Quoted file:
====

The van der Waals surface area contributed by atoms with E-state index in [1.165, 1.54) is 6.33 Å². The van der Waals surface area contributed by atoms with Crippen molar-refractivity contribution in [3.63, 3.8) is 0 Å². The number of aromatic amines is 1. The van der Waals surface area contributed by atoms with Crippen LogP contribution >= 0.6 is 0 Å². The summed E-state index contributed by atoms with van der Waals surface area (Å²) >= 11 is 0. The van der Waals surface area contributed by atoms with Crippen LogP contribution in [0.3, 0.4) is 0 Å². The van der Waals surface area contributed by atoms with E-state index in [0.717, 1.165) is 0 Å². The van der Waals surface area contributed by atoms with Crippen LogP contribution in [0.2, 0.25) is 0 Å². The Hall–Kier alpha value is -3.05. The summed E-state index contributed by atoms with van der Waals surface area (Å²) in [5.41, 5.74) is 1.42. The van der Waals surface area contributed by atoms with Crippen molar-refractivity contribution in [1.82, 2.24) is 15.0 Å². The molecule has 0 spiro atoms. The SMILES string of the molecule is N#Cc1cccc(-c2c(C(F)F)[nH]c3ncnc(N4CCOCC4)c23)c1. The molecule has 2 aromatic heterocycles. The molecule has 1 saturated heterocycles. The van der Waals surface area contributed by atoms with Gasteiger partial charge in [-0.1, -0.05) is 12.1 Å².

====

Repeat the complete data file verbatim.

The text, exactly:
The van der Waals surface area contributed by atoms with E-state index in [1.165, 1.54) is 6.33 Å². The van der Waals surface area contributed by atoms with Crippen molar-refractivity contribution in [3.63, 3.8) is 0 Å². The number of aromatic amines is 1. The van der Waals surface area contributed by atoms with Crippen LogP contribution >= 0.6 is 0 Å². The summed E-state index contributed by atoms with van der Waals surface area (Å²) >= 11 is 0. The van der Waals surface area contributed by atoms with Crippen LogP contribution in [0.3, 0.4) is 0 Å². The van der Waals surface area contributed by atoms with E-state index in [0.717, 1.165) is 0 Å². The van der Waals surface area contributed by atoms with Crippen LogP contribution in [0.2, 0.25) is 0 Å². The Hall–Kier alpha value is -3.05. The summed E-state index contributed by atoms with van der Waals surface area (Å²) in [5.41, 5.74) is 1.42. The van der Waals surface area contributed by atoms with Crippen molar-refractivity contribution in [1.82, 2.24) is 15.0 Å². The molecule has 0 spiro atoms. The SMILES string of the molecule is N#Cc1cccc(-c2c(C(F)F)[nH]c3ncnc(N4CCOCC4)c23)c1. The molecule has 2 aromatic heterocycles. The molecule has 1 saturated heterocycles. The van der Waals surface area contributed by atoms with Gasteiger partial charge in [-0.1, -0.05) is 12.1 Å².